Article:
Sunday, January 24, 2010

First Draft – Principles of Innovation for the Association Community

Well, the first meeting of WSAE’s Innovation Task Force took place on January 22. Check this prior post for all the necessary backstory if you’re just joining the conversation now.

In summary, I’m heading up an effort for my state society for association execs and staff to define an evidence-based model of innovation for the association community. Intrigued by the dedicated, defined and resourced “innovation function” that exists in many for-profit companies, I have proposed that we examine a series of case studies that profile these processes, and then discuss principles of innovation successfully employed by the organizations profiled and identify strategies for applying those principles to the association environment.

Our first case study was comprised of a series of YouTube videos, stringing together an old Nightline episode about IDEO, a design and innovation consulting firm. There were three short videos in all. If you’re interested in watching them, you can find them here, here and here. Here’s how the Nightline producers described the show:

How does the process of designing a better product work? To show you, Nightline went to Palo Alto, CA to the designers at IDEO, and gave them the toughest problem we could think of. Take something old and familiar like the shopping cart and completely redesign it in just five days. IDEO's unique brand of brainstorming is called ''Deep Dive,'' a sort of total immersion into the problem at hand. It's one company's secret weapon for innovation.

So, our first task on January 22 was to develop a list of “innovation principles” that IDEO seemed to employ in their practice of innovation. These weren’t formally codified as such by IDEO, but to us they all seemed an important part of IDEO’s successful process. We tossed a lot of ideas up onto our flipchart paper, but I think they all boiled down to the following three concepts:

#1 - A commitment of time, talent and resources to the business of innovation
Innovation wasn’t something that just happened at IDEO. It was their business. As such, they had deliberately invested and supported a culture of innovation throughout their organization. One of their mottos was “fail often to succeed sooner,” and they lived it. Their staff was given the freedom to try new things (including the design of their own workspaces) and were not disciplined for every failure. The company viewed failure as one of the necessary steps on the path towards success, and encouraged its people to ask for forgiveness, not permission.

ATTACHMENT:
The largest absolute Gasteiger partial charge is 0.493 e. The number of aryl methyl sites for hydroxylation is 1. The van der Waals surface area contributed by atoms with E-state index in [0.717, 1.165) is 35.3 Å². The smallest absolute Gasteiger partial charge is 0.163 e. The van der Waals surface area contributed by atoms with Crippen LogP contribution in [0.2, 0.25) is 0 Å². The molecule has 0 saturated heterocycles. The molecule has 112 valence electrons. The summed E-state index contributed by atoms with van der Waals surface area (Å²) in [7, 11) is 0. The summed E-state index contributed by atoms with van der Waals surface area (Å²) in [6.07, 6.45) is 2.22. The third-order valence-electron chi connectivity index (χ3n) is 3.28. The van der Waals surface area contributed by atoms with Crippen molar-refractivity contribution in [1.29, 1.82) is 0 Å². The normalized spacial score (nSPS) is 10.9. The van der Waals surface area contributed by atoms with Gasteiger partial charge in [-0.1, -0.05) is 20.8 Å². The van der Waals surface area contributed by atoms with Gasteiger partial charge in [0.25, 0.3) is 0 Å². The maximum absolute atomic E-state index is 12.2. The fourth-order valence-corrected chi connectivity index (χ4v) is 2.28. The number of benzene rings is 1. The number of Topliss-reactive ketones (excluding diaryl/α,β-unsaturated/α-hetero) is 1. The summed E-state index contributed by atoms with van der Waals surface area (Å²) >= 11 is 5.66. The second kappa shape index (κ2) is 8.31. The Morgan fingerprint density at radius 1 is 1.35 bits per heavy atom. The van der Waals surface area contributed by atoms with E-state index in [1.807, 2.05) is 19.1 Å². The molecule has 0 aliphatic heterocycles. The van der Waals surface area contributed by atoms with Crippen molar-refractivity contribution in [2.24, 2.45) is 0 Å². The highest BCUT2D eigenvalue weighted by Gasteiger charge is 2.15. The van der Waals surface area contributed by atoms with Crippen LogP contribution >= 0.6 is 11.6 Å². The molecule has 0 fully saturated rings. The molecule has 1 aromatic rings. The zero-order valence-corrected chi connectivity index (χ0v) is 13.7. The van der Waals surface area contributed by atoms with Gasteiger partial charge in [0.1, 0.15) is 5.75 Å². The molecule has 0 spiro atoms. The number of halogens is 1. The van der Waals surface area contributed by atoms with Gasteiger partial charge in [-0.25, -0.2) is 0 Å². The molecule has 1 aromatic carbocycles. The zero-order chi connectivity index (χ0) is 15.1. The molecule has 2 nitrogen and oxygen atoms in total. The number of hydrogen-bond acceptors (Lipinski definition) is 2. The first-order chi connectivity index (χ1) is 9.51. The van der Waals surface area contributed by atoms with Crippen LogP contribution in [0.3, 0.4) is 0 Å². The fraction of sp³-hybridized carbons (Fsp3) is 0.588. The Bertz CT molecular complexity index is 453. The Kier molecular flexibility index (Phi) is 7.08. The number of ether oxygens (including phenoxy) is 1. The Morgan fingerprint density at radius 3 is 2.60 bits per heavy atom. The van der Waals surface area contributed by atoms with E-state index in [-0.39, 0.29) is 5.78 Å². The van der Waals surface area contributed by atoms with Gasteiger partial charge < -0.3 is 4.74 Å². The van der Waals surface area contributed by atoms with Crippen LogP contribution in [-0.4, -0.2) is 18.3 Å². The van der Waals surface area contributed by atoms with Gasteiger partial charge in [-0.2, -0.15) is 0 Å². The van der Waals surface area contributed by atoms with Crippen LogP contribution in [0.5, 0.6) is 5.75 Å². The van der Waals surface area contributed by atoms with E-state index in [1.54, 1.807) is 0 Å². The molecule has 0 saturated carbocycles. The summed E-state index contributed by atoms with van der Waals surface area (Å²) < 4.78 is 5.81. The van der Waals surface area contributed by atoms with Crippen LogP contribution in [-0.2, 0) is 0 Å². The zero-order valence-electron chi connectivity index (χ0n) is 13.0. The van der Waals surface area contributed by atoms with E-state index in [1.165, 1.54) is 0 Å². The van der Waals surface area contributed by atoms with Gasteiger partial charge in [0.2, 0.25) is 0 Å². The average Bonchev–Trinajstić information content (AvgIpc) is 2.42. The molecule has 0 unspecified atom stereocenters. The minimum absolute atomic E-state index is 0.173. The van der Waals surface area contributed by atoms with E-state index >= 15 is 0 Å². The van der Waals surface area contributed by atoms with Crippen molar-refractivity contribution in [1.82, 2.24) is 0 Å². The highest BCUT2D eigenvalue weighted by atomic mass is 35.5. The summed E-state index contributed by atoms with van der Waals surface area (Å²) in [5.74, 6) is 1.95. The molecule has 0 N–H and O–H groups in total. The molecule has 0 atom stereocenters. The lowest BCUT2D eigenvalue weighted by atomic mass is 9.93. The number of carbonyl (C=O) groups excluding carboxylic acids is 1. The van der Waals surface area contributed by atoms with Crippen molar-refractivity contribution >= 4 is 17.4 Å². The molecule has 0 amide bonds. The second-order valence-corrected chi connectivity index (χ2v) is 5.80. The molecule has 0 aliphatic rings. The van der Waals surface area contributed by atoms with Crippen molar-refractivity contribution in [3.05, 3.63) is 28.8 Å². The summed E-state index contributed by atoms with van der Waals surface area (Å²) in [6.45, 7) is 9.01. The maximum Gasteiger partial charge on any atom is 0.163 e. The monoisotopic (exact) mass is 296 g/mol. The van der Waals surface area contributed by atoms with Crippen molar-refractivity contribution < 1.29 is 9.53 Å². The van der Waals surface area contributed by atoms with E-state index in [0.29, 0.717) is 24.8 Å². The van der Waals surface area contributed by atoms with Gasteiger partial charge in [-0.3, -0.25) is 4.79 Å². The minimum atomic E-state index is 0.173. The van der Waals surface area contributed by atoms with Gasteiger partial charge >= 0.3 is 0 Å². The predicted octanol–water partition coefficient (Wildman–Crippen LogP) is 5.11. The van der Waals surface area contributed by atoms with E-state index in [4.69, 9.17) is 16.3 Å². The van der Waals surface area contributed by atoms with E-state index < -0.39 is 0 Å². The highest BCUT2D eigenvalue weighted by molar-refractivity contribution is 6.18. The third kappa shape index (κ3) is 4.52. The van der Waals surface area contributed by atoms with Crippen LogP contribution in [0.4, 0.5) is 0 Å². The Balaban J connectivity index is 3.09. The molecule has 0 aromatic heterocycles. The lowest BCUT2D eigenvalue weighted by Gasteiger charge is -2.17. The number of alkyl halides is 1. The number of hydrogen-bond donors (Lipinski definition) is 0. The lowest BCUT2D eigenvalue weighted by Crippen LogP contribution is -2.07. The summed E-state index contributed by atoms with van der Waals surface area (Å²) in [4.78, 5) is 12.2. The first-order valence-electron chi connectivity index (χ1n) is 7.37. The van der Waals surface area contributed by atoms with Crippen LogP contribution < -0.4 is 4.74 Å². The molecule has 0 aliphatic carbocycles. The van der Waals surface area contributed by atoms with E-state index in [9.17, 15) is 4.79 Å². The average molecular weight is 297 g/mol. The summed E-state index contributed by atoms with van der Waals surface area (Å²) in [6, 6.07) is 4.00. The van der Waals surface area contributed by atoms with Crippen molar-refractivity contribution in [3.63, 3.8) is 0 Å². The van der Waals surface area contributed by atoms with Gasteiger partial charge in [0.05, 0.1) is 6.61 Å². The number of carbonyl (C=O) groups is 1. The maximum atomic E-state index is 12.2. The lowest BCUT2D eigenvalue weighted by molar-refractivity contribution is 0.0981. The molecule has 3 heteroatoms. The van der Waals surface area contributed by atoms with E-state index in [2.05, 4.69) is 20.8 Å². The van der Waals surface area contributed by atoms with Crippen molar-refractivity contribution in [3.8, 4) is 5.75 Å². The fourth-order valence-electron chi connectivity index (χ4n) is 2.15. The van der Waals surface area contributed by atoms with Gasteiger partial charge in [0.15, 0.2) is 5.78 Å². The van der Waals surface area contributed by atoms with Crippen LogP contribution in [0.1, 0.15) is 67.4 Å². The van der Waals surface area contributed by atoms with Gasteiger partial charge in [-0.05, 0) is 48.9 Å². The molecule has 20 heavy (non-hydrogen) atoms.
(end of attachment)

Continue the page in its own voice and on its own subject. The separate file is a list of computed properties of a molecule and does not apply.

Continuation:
#2 - A team-driven process with clear timelines and decision points
We found IDEO to use a process that finely balanced the generative productivity of team brainstorming with the practical discipline needed for making decisions and ending projects on time. Their rules for brainstorming were self-policed by the eclectic teams they brought together to perform it—encourage wild ideas, defer judgment, and seek to build on the ideas of others. Within the team there was an absence of hierarchy, ensuring that no one could overrule the idea of another. At the same time, there were a smaller set of decision makers, people whose authority seemed more process-focused than idea-focused. They kept an eye on the calendar and the checkbook, knowing that each project had to be completed on time and on budget. With the brainstorming team providing a multitude of ideas to choose from, these decision-makers were responsible for “green lighting” those ideas that achieved the project goal while best meeting the time and budget parameters.

#3 - A clear understanding of the mission and of the customer’s needs